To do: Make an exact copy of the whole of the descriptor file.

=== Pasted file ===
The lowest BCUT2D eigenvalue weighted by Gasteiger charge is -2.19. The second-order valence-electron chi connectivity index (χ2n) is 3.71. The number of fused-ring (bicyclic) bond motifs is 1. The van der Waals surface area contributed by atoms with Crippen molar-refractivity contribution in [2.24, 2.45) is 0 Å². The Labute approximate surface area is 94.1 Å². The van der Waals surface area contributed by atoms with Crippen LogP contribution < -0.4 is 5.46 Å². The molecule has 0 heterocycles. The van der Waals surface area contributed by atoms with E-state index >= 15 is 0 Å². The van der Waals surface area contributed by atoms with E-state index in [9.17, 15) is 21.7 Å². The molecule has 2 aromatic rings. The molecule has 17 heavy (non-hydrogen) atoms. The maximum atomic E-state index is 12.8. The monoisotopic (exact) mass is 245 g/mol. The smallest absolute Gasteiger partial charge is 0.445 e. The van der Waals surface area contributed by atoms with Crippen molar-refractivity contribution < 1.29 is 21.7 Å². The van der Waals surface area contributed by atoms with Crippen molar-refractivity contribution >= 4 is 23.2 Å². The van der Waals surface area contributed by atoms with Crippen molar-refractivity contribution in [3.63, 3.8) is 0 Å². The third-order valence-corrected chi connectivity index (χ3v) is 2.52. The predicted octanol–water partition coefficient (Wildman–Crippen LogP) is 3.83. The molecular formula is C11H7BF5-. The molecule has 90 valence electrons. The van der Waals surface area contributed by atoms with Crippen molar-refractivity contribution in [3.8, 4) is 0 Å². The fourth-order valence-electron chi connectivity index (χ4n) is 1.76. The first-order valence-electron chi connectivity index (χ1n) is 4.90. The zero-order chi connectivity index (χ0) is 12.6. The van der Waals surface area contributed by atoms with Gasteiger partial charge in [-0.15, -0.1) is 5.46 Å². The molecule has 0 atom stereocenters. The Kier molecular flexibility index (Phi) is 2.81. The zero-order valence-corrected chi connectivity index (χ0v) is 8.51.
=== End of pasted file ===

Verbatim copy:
The lowest BCUT2D eigenvalue weighted by Gasteiger charge is -2.19. The second-order valence-electron chi connectivity index (χ2n) is 3.71. The number of fused-ring (bicyclic) bond motifs is 1. The van der Waals surface area contributed by atoms with Crippen molar-refractivity contribution in [2.24, 2.45) is 0 Å². The Labute approximate surface area is 94.1 Å². The van der Waals surface area contributed by atoms with Crippen LogP contribution < -0.4 is 5.46 Å². The molecule has 0 heterocycles. The van der Waals surface area contributed by atoms with E-state index >= 15 is 0 Å². The van der Waals surface area contributed by atoms with E-state index in [9.17, 15) is 21.7 Å². The molecule has 2 aromatic rings. The molecule has 17 heavy (non-hydrogen) atoms. The maximum atomic E-state index is 12.8. The monoisotopic (exact) mass is 245 g/mol. The smallest absolute Gasteiger partial charge is 0.445 e. The van der Waals surface area contributed by atoms with Crippen molar-refractivity contribution < 1.29 is 21.7 Å². The van der Waals surface area contributed by atoms with Crippen molar-refractivity contribution >= 4 is 23.2 Å². The van der Waals surface area contributed by atoms with Crippen molar-refractivity contribution in [3.63, 3.8) is 0 Å². The third-order valence-corrected chi connectivity index (χ3v) is 2.52. The predicted octanol–water partition coefficient (Wildman–Crippen LogP) is 3.83. The molecular formula is C11H7BF5-. The molecule has 90 valence electrons. The van der Waals surface area contributed by atoms with Crippen molar-refractivity contribution in [3.8, 4) is 0 Å². The fourth-order valence-electron chi connectivity index (χ4n) is 1.76. The first-order valence-electron chi connectivity index (χ1n) is 4.90. The zero-order chi connectivity index (χ0) is 12.6. The van der Waals surface area contributed by atoms with Gasteiger partial charge in [-0.15, -0.1) is 5.46 Å². The molecule has 0 atom stereocenters. The Kier molecular flexibility index (Phi) is 2.81. The zero-order valence-corrected chi connectivity index (χ0v) is 8.51.